Earth Day has been celebrated every year on April 22nd since its inception in 1970. In 1968, the U.S. Public Health Service organized the Human Ecology Symposium, an environmental conference for students to learn about the degradation of the Earth’s resources and its impacts on human health. Its organizer, Morton Hilbert, spent the next 2 years with his students organizing the first Earth Day. Hilbert went on to make waves in other arenas, specifically his efforts in relocating Vietnamese refugees in the early 1950s, but he will be best known for his collaboration with Senator Gaylord Nelson who was integral to the establishment of Earth Day. After touring the oil spill ravaged area of Santa Barbara in the 1960s, Nelson, aboard a flight to San Francisco posited that:
“If we could tap into the environmental concerns of the general public and infuse the student anti-war energy into the environmental cause, we could generate a demonstration that would force the issue onto the national political agenda.”
And this is what he did in partnership with Hilbert and several committed students. The vision for Earth Day was for people to act locally, for the day to be decentralized and for it to be as entirely grassroots as possible. Today it is celebrated in 192 countries. There have been pivotal points along the way that have led to the day’s success, most notably in 1990 when the mobilization of 200 million people spearheaded recycling efforts and laid the ground work for the Earth Summit in 1992, orchestrated by the United Nations Conference on Environment and Development. There were 172 nations represented, with 166 sending their heads of state or government. The conference produced the nonbinding resolution, Agenda 21, containing guidelines on sustainability, such as the Forest Principles which extends to the conservation of forested lands; and the Rio Declaration on Environment and Development, with principles for local engagement in sound economic growth. Earth Day 2000 included a virtual world which increased its reach across the globe.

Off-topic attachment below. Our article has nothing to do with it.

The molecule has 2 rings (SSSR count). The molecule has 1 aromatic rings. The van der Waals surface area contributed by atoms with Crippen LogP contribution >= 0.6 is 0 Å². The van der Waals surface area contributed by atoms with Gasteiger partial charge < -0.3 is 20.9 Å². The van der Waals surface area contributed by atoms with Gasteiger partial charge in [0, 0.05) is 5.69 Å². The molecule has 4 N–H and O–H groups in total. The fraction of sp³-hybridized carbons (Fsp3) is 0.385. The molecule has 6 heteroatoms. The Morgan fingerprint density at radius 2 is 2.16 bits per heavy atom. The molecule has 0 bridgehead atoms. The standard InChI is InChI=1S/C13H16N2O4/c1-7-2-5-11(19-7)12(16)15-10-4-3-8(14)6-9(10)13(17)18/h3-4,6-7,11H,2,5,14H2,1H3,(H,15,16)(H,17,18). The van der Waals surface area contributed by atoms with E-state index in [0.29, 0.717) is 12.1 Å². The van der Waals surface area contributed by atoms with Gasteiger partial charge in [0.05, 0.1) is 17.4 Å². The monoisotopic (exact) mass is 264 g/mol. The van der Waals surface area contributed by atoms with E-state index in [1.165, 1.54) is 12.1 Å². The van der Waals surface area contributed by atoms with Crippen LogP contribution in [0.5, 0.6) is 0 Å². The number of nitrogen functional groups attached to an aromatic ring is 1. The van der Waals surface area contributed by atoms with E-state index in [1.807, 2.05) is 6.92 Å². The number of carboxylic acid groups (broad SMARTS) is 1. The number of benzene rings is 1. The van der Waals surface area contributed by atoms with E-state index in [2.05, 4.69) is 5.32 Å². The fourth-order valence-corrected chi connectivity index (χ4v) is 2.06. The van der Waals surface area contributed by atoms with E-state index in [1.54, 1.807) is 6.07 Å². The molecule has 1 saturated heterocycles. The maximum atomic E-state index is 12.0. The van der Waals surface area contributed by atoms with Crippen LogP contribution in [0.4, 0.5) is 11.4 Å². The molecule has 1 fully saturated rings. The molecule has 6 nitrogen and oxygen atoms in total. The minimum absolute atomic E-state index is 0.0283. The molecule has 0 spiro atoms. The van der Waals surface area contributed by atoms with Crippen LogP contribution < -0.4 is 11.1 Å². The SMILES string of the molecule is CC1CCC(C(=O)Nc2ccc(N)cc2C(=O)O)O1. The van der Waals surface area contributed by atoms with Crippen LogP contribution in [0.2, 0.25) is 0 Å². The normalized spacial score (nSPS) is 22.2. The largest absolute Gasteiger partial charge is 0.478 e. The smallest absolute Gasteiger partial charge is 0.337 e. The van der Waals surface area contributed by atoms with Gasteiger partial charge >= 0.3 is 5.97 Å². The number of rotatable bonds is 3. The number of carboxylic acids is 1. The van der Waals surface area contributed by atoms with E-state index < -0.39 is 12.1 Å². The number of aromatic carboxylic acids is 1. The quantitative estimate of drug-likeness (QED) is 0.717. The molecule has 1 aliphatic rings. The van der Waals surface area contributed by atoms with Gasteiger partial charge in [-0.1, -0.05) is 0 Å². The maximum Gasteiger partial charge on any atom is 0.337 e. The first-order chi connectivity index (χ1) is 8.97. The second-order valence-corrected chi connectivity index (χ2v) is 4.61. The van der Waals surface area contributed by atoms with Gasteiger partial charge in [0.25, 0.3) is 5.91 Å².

Many people credit the roots of Earth Day to a few years before the influential symposium coordinated by Hilbert; as some say it started with the release of Rachel Carson’s book, Silent Spring, in 1962. In the 1940s, Carson became concerned with synthetic pesticides, specifically DDT, a compound used to fight fire ants and mosquitos. Its use caused the unintentional death of thousands of birds, and it led Carson to dig deeper. Working alongside the Audubon Society, she spent four years compiling data about the collateral damage of pesticide use on all living things. She began writing her monograph feverishly in 1960, culminating in 1962; when published, the book was an international eye-opener. Her choice of title was inspired by a Keats poem with the lines, “The sedge is wither’d from the lake, and no birds sing.”
So what has Earth Day done for us? Many have criticized it, saying that it is only a show and that its impact is not far-reaching. Those same critics say that people think one day of doing well is enough, and they most often return to their old (bad) habits. But as more people do come to participate, and as the global climate shifts (both literally and figuratively), it may be the impetus for further real change. While it has been around for three and a half decades, its growth shows there is more work to be done, and more people to sway to make every day an Earth Day.